I can’t help thinking that the last five years have been dramatic for the traditional publishing model. You know, the multi-barrier one where, to get published, you had to first attract an agent. Five years ago, a lot of writers’ blogs featured their representative, even if the writer was unpublished – but to even get an agent was a mark of status.
All that’s gone. As has the debate over ‘traditional’ (old paradigm: status) versus ‘indie’ (old paradigm: amateur/unpublishable). In some senses it’s opened the door for anybody to publish anything – what Chuck Wendig calls it the ‘self-publishing shit volcano’. But there’s also good stuff that would have been welcomed in the trad system.
I don’t think the old system has gone – I still publish through it. But it’s been joined by another. And in all the debate, one thing’s been missed – one thing both the old and the new models share.
Money. There isn’t any, either way.
The old publishing model’s been bent, and the money’s gone out of it, certainly in New Zealand. Advances have dropped – often to zero – as has shelf-life. Even a few years ago, publishers let stock sell through over 5-6 years. Now they’re often pulping titles after a few months if they don’t shift.
The online/self-pub model relies on marketing through the internet – meaning any author’s book is joining about a hundred million others, while their authors tweet, blog, Facebook and generally scream about them. ‘Buy my books, you bastards!’ The good stuff is drowned in the noise. The average lifetime sales of an e-book, I’m told, is about a hundred units. I can believe it.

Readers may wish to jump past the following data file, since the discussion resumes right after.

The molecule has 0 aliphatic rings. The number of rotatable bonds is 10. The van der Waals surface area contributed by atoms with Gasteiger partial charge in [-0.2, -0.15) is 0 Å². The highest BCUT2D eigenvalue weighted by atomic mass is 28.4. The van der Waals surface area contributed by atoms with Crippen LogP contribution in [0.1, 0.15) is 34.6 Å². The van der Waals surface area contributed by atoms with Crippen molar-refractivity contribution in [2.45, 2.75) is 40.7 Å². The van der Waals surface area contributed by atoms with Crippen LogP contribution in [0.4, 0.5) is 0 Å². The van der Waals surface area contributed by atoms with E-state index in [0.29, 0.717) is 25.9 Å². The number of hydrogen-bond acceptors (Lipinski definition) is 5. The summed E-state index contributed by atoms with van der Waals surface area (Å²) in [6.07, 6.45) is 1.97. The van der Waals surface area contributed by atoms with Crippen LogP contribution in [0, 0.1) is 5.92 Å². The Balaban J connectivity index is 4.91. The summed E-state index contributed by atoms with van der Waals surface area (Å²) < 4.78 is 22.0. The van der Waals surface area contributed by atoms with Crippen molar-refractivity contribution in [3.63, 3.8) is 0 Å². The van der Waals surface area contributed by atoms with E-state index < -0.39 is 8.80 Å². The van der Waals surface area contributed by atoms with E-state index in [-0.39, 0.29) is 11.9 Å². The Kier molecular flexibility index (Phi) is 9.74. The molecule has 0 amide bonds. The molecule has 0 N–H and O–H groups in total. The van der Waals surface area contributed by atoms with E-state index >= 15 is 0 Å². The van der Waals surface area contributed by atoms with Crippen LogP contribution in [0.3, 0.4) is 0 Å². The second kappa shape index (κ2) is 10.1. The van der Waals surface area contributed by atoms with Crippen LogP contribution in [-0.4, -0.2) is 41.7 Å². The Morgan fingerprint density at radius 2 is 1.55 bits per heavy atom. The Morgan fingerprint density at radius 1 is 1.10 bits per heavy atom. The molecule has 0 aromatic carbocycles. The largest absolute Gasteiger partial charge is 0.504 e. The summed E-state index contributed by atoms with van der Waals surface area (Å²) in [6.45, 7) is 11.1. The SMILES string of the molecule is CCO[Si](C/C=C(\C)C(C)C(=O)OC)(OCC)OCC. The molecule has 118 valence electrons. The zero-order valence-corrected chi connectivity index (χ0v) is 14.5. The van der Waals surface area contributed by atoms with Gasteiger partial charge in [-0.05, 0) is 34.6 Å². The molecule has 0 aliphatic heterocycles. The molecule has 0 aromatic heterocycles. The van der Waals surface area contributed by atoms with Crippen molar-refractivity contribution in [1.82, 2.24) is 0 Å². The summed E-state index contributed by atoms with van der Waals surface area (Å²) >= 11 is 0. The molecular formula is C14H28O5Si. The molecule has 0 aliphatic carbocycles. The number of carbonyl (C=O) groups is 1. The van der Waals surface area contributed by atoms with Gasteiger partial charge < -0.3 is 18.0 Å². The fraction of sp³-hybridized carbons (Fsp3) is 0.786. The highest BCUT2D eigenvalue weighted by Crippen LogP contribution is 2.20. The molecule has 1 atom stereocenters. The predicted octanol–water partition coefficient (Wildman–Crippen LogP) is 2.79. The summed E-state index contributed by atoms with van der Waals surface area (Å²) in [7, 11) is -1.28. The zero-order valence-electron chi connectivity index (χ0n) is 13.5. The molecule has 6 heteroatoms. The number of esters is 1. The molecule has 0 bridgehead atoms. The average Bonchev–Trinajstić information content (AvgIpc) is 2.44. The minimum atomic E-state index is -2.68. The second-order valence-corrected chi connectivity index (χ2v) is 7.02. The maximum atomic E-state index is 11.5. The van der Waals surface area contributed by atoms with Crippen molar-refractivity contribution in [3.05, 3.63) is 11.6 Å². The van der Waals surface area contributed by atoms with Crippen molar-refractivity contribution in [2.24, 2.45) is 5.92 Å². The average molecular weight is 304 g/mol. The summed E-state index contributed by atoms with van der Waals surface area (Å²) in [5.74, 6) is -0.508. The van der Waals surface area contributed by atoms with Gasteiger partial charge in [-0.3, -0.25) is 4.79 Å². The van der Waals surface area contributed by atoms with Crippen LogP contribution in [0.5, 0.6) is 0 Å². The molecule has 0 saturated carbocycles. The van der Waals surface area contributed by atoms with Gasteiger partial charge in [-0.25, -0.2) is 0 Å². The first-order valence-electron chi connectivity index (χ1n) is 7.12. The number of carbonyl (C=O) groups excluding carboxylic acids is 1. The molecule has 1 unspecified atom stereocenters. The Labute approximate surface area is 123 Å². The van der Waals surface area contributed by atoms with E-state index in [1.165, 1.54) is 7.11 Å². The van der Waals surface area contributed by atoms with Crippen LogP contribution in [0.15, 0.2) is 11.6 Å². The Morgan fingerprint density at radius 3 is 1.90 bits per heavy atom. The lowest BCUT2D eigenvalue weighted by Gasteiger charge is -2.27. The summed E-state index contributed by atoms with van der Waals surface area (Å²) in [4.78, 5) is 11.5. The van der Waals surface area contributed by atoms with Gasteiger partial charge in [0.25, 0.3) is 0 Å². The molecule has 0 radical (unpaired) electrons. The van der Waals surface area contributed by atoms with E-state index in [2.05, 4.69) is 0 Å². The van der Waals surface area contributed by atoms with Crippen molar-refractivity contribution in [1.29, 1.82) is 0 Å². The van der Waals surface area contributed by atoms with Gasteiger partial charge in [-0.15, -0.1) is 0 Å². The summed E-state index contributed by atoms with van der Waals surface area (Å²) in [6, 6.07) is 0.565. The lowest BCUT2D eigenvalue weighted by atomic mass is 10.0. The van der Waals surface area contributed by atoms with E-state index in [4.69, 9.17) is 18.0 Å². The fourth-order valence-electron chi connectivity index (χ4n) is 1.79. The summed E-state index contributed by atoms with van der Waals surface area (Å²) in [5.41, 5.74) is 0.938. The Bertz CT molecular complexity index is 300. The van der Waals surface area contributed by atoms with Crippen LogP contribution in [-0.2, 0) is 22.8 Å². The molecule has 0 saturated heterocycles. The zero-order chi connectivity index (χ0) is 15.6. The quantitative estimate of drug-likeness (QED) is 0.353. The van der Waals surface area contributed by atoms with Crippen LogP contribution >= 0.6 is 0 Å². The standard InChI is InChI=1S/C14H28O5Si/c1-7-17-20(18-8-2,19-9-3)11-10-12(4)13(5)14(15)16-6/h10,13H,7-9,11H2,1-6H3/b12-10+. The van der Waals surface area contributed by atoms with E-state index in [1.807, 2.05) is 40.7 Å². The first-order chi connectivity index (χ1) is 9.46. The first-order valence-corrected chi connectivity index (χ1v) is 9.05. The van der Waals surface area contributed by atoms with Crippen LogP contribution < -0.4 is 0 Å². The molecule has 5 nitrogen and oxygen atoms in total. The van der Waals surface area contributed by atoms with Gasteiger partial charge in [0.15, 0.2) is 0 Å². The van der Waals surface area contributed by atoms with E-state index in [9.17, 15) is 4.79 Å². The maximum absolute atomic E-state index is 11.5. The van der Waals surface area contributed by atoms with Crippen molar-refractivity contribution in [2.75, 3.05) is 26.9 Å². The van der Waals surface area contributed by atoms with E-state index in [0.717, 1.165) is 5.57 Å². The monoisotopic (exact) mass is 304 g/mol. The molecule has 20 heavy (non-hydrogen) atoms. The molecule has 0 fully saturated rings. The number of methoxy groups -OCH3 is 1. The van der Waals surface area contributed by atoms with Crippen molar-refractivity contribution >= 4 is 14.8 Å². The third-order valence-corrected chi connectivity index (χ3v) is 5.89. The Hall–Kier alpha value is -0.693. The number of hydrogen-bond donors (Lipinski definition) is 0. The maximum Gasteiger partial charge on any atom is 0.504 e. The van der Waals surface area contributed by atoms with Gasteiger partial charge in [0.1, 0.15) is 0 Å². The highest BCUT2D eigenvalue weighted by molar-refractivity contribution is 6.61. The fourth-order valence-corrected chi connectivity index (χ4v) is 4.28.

Worse, the Gen Z idea that everything online should, by rights, be ‘free’ has collided with the fact that one way to compete in that noise-filled frenzy is to drop the price. And a chunk of those publishing don’t care, either – for them, what counts isn’t the income so much as being published.
To my mind the answer isn’t holding on to the old, like a tiger growling over the last scraps of its dinner – it’s one of adapting or dying. Nor can we blame the technology. The real change isn’t in the sudden application of the information age to book distribution and sales, but a social one in the readership – the people who part with cash for the books. Organisations such as Amazon merely facilitate it for a general populace who are driving the change. Bottom line is that book-readers like the convenience of the e-book.
In this new world, I also think the answer isn’t ‘free’. More soon. Meanwhile – your thoughts?
Copyright © Matthew Wright 2015